13 Nov Why Medical Device IP Protection is Important: In Summary
Over the past few months, the LinkedIn group discussion that I moderated on the Medical Device Inventors forum yielded some valuable information on best practices in safeguarding medical device IP. Now that ideas have been presented on what to do, let me address for a moment why it is so important to implement these measures. Besides protecting medical device ideas and product designs from theft or misuse, what other undesirable — and costly — circumstances might be avoided?
For those who have never been through a patent dispute, a centimeter of personal experience may equal a kilometer of knowledge for new medical device innovators who are not only unsure about the protections available, but also the immediate and long-term costs if one must ultimately go to court to protect their medical device IP interests.
Here are just a few of the issues that medical device innovators could face if a patent dispute makes it into a public forum:
Legal Expenses: These are what everyone thinks of first when they hear the word “lawsuit.” Court costs, attorney fees, travel costs to-and-from court proceedings, and expert witness compensation are just a few of the financial burdens associated with being involved in a medical device IP dispute.
Public Relations: Simply being a party to a lawsuit can be damaging to your standing as a medical device innovator or IP owner, regardless of whether you are a designer or an unintentional infringer. If you have just started building your reputation in the medical device market or establishing a medical product brand, quick work may have to be done to repair any collateral damage and to even save your fledgling startup.
Relationship Building: There could be temporary or irreparable harm done to your relationships with investors, distributors, manufacturers, strategic partners and customers when they evaluate the uncertainties that a patent dispute could impact their businesses.
Development/Production/Sales: Even though you are the plaintiff, be prepared for counter suits by the defendant. Cases could result in a court-ordered cessation in development, production or sales that could sideline medical product product advancement for months or even years.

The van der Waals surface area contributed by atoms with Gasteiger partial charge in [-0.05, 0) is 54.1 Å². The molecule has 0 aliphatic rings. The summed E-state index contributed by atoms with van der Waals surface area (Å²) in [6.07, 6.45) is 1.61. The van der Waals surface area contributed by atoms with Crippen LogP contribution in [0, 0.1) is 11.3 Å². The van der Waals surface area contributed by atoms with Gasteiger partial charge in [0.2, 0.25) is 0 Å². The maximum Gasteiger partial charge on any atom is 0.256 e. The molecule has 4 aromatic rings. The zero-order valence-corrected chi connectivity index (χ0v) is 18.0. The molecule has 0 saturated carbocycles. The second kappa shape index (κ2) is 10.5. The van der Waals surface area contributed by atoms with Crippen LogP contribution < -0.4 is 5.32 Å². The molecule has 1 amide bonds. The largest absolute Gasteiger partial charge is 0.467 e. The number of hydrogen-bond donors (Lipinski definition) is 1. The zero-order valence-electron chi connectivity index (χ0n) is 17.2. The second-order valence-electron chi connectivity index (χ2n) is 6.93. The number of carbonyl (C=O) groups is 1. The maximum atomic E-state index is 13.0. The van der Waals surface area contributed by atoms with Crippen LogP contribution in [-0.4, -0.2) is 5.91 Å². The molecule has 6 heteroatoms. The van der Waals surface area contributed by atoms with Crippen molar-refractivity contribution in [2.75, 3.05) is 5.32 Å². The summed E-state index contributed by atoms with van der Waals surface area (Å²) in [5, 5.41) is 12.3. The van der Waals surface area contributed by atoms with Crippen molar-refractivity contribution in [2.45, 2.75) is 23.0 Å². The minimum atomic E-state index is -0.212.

Management Distraction: Cases may drag on for months and years, taking away valuable management time which could be better used on developing, manufacturing and selling your new medical product.
Although it is important to note that not all patent infringements are malicious, it can be quite costly to both your bottom line and your reputation. For this reason, it is best to shield your medical device IP during each stage of its journey to market. Based upon the results of the LinkedIn discussion, the following represents the offensive and defensive strategies to employ at the most critical stages of your medical product’s lifecycle
Protect Your Medical Device IP From Inception
To ensure that your new medical product IP is protected from its first stage of development:
File for both medical device patent and medical product trademark protection.
Reverse-engineer your medical product: It is best to file for protection for each alternate design or improvement.
Establish where the medical product will be manufactured, sold and distributed: It is recommended that you file for protection in countries where the cost/benefit ratio is balanced.
Require non-disclosure agreements (NDA): Obtain these from all investment partners, developers, manufacturers and distributors, as well as any other individuals who will have access to proprietary information.
Consider IP insurance, balancing the cost versus the protection you’ll get.
Utilize Google Alerts: Keep track of your own trademark, company name and generic product identification.
Enforce your rights without an infringement lawsuit: This can be accomplished by a) sending a warning letter to the offender, b) requesting an opinion on patent infringement from independent counsel, or c) filing a complaint with the U.S. International Trade Commission.